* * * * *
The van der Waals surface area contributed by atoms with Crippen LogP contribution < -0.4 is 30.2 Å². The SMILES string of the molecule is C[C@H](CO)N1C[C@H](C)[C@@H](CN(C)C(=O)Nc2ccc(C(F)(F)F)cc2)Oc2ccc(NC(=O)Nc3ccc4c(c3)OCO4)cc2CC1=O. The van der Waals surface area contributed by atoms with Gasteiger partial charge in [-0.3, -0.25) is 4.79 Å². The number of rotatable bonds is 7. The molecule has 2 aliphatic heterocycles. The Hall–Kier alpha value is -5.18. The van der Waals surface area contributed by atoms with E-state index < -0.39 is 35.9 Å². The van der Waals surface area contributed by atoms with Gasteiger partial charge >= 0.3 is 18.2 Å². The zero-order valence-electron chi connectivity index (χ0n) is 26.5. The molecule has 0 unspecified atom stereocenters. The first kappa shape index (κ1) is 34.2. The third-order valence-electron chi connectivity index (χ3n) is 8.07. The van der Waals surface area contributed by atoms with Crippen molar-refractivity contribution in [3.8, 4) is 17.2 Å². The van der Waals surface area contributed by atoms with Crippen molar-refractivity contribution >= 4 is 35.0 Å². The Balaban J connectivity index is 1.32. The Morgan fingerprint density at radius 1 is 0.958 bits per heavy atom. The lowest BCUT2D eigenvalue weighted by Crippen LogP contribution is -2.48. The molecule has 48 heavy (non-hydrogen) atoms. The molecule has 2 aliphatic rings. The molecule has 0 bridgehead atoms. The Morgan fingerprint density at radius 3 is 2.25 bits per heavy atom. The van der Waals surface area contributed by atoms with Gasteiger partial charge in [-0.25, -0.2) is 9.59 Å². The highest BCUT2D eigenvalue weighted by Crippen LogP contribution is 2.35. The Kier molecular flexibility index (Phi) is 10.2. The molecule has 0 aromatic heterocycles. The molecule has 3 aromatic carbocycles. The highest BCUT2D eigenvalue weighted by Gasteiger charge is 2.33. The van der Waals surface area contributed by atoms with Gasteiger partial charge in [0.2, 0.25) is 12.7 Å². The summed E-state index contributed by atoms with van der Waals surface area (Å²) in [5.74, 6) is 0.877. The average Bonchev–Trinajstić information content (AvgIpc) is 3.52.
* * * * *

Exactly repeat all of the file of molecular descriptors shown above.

The van der Waals surface area contributed by atoms with Crippen LogP contribution < -0.4 is 30.2 Å². The SMILES string of the molecule is C[C@H](CO)N1C[C@H](C)[C@@H](CN(C)C(=O)Nc2ccc(C(F)(F)F)cc2)Oc2ccc(NC(=O)Nc3ccc4c(c3)OCO4)cc2CC1=O. The van der Waals surface area contributed by atoms with Gasteiger partial charge in [-0.3, -0.25) is 4.79 Å². The number of rotatable bonds is 7. The molecule has 2 aliphatic heterocycles. The Hall–Kier alpha value is -5.18. The van der Waals surface area contributed by atoms with E-state index < -0.39 is 35.9 Å². The van der Waals surface area contributed by atoms with Gasteiger partial charge >= 0.3 is 18.2 Å². The zero-order valence-electron chi connectivity index (χ0n) is 26.5. The molecule has 0 unspecified atom stereocenters. The first kappa shape index (κ1) is 34.2. The third-order valence-electron chi connectivity index (χ3n) is 8.07. The van der Waals surface area contributed by atoms with Crippen molar-refractivity contribution in [3.8, 4) is 17.2 Å². The van der Waals surface area contributed by atoms with Crippen molar-refractivity contribution >= 4 is 35.0 Å². The Balaban J connectivity index is 1.32. The Morgan fingerprint density at radius 1 is 0.958 bits per heavy atom. The lowest BCUT2D eigenvalue weighted by Crippen LogP contribution is -2.48. The molecule has 48 heavy (non-hydrogen) atoms. The molecule has 2 aliphatic rings. The molecule has 0 bridgehead atoms. The Morgan fingerprint density at radius 3 is 2.25 bits per heavy atom. The van der Waals surface area contributed by atoms with Gasteiger partial charge in [-0.25, -0.2) is 9.59 Å². The highest BCUT2D eigenvalue weighted by Crippen LogP contribution is 2.35. The Kier molecular flexibility index (Phi) is 10.2. The molecule has 0 aromatic heterocycles. The molecule has 3 aromatic carbocycles. The highest BCUT2D eigenvalue weighted by Gasteiger charge is 2.33. The van der Waals surface area contributed by atoms with Gasteiger partial charge in [0.2, 0.25) is 12.7 Å². The summed E-state index contributed by atoms with van der Waals surface area (Å²) in [5.74, 6) is 0.877. The average Bonchev–Trinajstić information content (AvgIpc) is 3.52.